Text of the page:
Birth Control Pills Failure

Mar 17, 2009
Birth control pill is known to be 92 to 99 % effective in preventing pregnancy. However, you may hear a number of stories, when women got pregnant while on the pill. Many women are concerned about the risk of getting pregnant using birth control pills and what can be done to prevent the failure.

According to the research published in the journal Human Reproduction, around two thirds of unintended pregnancies among women using birth control pills were due to misuse of the pill. What are the possible causes of the birth control pills failure?

Missed pill

It is quite common for women taking birth control pills to miss one or several pills. Many women forget to take the pill or miss it due to different changes in daily routine. Almost half of all the pill users forget to take at least one pill per cycle.

Chances of getting pregnant in case you've missed the pill are quite low as ovulation will not usually occur within 4 days after discontinuing the pill. Only one in ten women will have ovulation 10 days after stopping the pill.

In case, you've forgot to take one birth control pill, you may need to take that missed pill and the next one together and then go on taking the pill according to the schedule. If you missed two or more pills, you will need to continue taking the pill, but use back up contraception (like, condom) until you finish the pack. If your periods has began, you may need to restart taking the pills from a new pack after your periods are off.

Switching the birth control methods

Some women find that their birth control method does not suit them due to unwanted side effects or inconvenience and decide to switch to another birth control option. Changing birth control pills without proper supervision may result in unwanted side effects as well as unintended pregnancy.

It is important to discuss with your gynecologist the appropriate plan for switching to another birth control pills or method of contraception to avoid possible side effects. The risk of pregnancy while changing birth control methods will depend on the type of birth control and the time when you switch to another method.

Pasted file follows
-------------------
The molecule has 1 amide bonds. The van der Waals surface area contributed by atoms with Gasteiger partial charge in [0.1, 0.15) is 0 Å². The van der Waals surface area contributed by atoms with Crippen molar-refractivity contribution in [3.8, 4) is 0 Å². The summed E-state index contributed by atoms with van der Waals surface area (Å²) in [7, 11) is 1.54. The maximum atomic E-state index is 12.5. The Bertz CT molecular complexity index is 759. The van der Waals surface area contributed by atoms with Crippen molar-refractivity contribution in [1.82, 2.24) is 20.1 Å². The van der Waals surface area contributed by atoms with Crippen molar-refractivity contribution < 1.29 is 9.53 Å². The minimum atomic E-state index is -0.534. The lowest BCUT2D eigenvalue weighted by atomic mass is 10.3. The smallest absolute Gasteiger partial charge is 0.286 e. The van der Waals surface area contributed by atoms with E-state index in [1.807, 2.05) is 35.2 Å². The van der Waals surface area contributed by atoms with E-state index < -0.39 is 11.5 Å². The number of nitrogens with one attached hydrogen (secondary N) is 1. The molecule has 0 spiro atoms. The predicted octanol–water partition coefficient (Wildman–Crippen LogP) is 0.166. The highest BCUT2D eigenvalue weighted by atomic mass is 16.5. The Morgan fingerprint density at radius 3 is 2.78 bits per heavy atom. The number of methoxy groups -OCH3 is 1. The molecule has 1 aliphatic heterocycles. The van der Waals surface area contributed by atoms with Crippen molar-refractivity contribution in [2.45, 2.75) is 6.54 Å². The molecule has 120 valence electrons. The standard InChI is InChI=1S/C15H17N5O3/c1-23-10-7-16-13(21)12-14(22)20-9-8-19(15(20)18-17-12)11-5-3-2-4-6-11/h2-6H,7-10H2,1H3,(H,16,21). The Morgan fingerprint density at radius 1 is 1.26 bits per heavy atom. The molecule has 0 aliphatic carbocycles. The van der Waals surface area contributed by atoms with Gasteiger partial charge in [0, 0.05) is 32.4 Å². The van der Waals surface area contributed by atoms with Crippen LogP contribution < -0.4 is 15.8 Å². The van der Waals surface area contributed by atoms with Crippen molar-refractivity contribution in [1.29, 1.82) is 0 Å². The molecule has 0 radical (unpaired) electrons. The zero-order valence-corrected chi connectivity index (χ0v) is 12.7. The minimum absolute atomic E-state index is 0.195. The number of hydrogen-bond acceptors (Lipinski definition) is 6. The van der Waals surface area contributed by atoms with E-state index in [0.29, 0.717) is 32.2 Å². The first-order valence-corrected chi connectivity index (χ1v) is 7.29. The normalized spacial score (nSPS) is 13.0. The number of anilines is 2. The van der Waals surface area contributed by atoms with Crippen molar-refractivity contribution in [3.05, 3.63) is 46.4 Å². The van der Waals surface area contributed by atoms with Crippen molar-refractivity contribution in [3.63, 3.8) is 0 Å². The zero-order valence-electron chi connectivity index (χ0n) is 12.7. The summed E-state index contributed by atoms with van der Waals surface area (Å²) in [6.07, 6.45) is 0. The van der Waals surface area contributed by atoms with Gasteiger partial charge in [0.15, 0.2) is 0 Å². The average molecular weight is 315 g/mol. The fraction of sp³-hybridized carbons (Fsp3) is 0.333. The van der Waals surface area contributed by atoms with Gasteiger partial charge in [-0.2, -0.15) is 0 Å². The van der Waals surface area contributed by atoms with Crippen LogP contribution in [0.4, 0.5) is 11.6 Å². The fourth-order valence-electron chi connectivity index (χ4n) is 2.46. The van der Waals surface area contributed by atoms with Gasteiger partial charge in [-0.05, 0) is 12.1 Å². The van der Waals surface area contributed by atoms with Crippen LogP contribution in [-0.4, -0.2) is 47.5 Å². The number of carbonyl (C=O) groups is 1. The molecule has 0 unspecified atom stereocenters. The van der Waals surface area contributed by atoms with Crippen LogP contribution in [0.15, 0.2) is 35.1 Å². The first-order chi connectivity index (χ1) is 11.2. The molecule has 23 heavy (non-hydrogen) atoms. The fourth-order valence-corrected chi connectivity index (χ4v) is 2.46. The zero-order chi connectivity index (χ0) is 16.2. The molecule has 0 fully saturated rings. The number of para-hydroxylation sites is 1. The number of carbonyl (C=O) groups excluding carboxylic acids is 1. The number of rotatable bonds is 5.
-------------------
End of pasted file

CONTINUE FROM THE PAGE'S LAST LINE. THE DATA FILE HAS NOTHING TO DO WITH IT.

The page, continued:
You should know that if you did not take the pill for seven and more days after your last active birth control pill, you will need to use back up contraception (like condoms) for the first seven days of taking the new birth control pills. If you switch from birth control patch or ring to birth control pills, you may start taking the pills at any point to ensure contraception works continuously. Though the risk of getting pregnant while switching to another pill is quite low, it is recommended to use back up contraception for extra protection.

Illness or other medications

Some medications and health conditions may decrease the effectiveness of birth control pills. This happens due to the fact that medications speed up the metabolism, while birth control pills are metabolized in the liver. The interaction between your medications and birth control pills can sometimes lead to changes in hormone level in the blood and unintended pregnancy.

The most common medications that are known to counteract the effect of birth control pills are various antibiotics and anti-seizure drugs. Also if you have flu, acute gastrointestinal illness or diarrhea, you may need to consult your doctor to find if your condition can decrease the effectiveness of birth control pills.